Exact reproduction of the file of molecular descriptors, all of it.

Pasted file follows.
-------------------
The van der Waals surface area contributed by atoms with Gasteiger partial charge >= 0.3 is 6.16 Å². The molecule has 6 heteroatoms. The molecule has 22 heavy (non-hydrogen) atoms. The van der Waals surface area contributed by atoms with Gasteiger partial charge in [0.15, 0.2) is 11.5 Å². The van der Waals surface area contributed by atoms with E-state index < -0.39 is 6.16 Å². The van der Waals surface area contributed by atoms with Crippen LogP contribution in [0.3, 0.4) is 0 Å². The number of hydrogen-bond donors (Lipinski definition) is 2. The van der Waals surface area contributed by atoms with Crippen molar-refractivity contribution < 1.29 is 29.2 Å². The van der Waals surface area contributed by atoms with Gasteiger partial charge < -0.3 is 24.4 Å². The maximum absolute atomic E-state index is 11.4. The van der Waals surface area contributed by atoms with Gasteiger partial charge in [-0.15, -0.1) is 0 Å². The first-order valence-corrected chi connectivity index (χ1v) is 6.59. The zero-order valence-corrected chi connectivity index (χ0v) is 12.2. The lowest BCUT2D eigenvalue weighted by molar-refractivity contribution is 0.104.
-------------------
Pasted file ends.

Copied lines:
The van der Waals surface area contributed by atoms with Gasteiger partial charge >= 0.3 is 6.16 Å². The molecule has 6 heteroatoms. The molecule has 22 heavy (non-hydrogen) atoms. The van der Waals surface area contributed by atoms with Gasteiger partial charge in [0.15, 0.2) is 11.5 Å². The van der Waals surface area contributed by atoms with E-state index < -0.39 is 6.16 Å². The van der Waals surface area contributed by atoms with Crippen LogP contribution in [0.3, 0.4) is 0 Å². The number of hydrogen-bond donors (Lipinski definition) is 2. The van der Waals surface area contributed by atoms with Crippen molar-refractivity contribution < 1.29 is 29.2 Å². The van der Waals surface area contributed by atoms with Gasteiger partial charge < -0.3 is 24.4 Å². The maximum absolute atomic E-state index is 11.4. The van der Waals surface area contributed by atoms with Gasteiger partial charge in [-0.15, -0.1) is 0 Å². The first-order valence-corrected chi connectivity index (χ1v) is 6.59. The zero-order valence-corrected chi connectivity index (χ0v) is 12.2. The lowest BCUT2D eigenvalue weighted by molar-refractivity contribution is 0.104.